Category Archives: 2

Birnam Wood – Eleanor Catton

Birnam Wood – Eleanor Catton

I read and enjoyed The Luminaries, but I resisted reading this one for a while. And then I needed a new audio book and noticed it in my husband’s library.

Here’s the blurb …

Five years ago, Mira Bunting founded a guerrilla gardening group: Birnam Wood. An undeclared, unregulated, sometimes-criminal, sometimes-philanthropic gathering of friends, this activist collective plants crops wherever no one will notice: on the sides of roads, in forgotten parks, and neglected backyards. For years, the group has struggled to break even. Then Mira stumbles on an answer, a way to finally set the group up for the long term: a landslide has closed the Korowai Pass, cutting off the town of Thorndike. Natural disaster has created an opportunity, a sizable farm seemingly abandoned.

But Mira is not the only one interested in Thorndike. Robert Lemoine, the enigmatic American billionaire, has snatched it up to build his end-times bunker–or so he tells Mira when he catches her on the property. Intrigued by Mira, Birnam Wood, and their entrepreneurial spirit, he suggests they work this land. But can they trust him? And, as their ideals and ideologies are tested, can they trust each other?

A gripping psychological thriller from the Booker Prize-winning author of The Luminaries, Birnam Wood is Shakespearean in its wit, drama, and immersion in character. A brilliantly constructed consideration of intentions, actions, and consequences, it is an unflinching examination of the human impulse to ensure our own survival.

I really enjoyed this until the last ten minutes and then I hated it. What’s with terrible endings that ruin everything that went before? (Game of Thrones for example). I suspect it has a very ‘literary’ ending and I am alone in disliking it.

A review.

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Filed under 2, Audio, Fiction, Thriller

To Calais in Ordinary Time – James Meek

To Calais in Ordinary Time – James Meek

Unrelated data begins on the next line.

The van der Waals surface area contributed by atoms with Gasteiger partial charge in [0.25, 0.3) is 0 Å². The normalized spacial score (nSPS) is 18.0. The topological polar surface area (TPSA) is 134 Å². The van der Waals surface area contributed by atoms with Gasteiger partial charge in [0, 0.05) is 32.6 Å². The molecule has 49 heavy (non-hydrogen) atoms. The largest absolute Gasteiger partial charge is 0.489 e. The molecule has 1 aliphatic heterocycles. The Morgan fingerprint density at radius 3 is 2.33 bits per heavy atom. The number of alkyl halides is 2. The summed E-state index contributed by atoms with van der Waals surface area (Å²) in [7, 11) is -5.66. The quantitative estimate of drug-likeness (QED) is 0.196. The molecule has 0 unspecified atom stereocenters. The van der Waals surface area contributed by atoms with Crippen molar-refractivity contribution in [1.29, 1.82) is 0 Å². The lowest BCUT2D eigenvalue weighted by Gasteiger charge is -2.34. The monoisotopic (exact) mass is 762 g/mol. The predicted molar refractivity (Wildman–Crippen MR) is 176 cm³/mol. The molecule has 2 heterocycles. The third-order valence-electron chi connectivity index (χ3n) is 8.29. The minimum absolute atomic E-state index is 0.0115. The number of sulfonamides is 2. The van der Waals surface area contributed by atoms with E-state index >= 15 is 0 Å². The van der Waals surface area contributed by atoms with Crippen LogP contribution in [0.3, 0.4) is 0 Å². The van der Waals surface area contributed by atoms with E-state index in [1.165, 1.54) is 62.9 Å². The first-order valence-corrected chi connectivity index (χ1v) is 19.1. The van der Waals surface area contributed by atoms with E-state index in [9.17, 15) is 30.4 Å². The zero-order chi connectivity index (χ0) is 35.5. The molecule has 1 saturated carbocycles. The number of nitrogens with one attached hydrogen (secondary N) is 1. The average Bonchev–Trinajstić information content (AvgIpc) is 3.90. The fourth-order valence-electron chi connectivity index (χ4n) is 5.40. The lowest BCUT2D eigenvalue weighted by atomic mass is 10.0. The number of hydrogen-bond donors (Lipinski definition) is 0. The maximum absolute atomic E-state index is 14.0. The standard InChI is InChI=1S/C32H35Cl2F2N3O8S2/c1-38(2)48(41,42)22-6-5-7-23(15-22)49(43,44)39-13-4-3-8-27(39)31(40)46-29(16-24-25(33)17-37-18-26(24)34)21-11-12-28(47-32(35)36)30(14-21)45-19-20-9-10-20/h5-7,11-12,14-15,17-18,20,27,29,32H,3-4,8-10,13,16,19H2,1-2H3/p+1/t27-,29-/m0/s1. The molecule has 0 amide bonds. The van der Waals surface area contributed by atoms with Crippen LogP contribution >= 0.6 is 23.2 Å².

This was shortlisted for the Walter Scott Prize for Historical Fiction, so, as a fan of historical fiction, I had to read it.

Mr Meek used archaic words, which added colour, but made it hard to read. It was an appropriate read though, the characters are trying to avoid the plague and we were in Corona lock-down.

Here’s the blurb …

Three journeys. One road.

England, 1348. A gentlewoman is fleeing an odious arranged marriage, a Scottish proctor is returning home to Avignon and a handsome young ploughman in search of adventure is on his way to volunteer with a company of archers. All come together on the road to Calais.

Coming in their direction from across the Channel is the Black Death, the plague that will wipe out half of the population of Northern Europe. As the journey unfolds, overshadowed by the archers’ past misdeeds and clerical warnings of the imminent end of the world, the wayfarers must confront the nature of their loves and desires.

A tremendous feat of language and empathy, it summons a medieval world that is at once uncannily plausible, utterly alien and eerily reflective of our own. James Meek’s extraordinary To Calais, In Ordinary Time is a novel about love, class, faith, loss, gender and desire—set against one of the biggest cataclysms of human history.

This novel wasn’t my cup of tea, but I did finish it, so I am rating it as 2 out of 5. It’s not something I like to read, but that doesn’t mean it was poorly written. Quite the contrary, it was well-written and well-researched and many (perhaps most) will enjoy it.

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Filed under 2, Fiction, Historical Fiction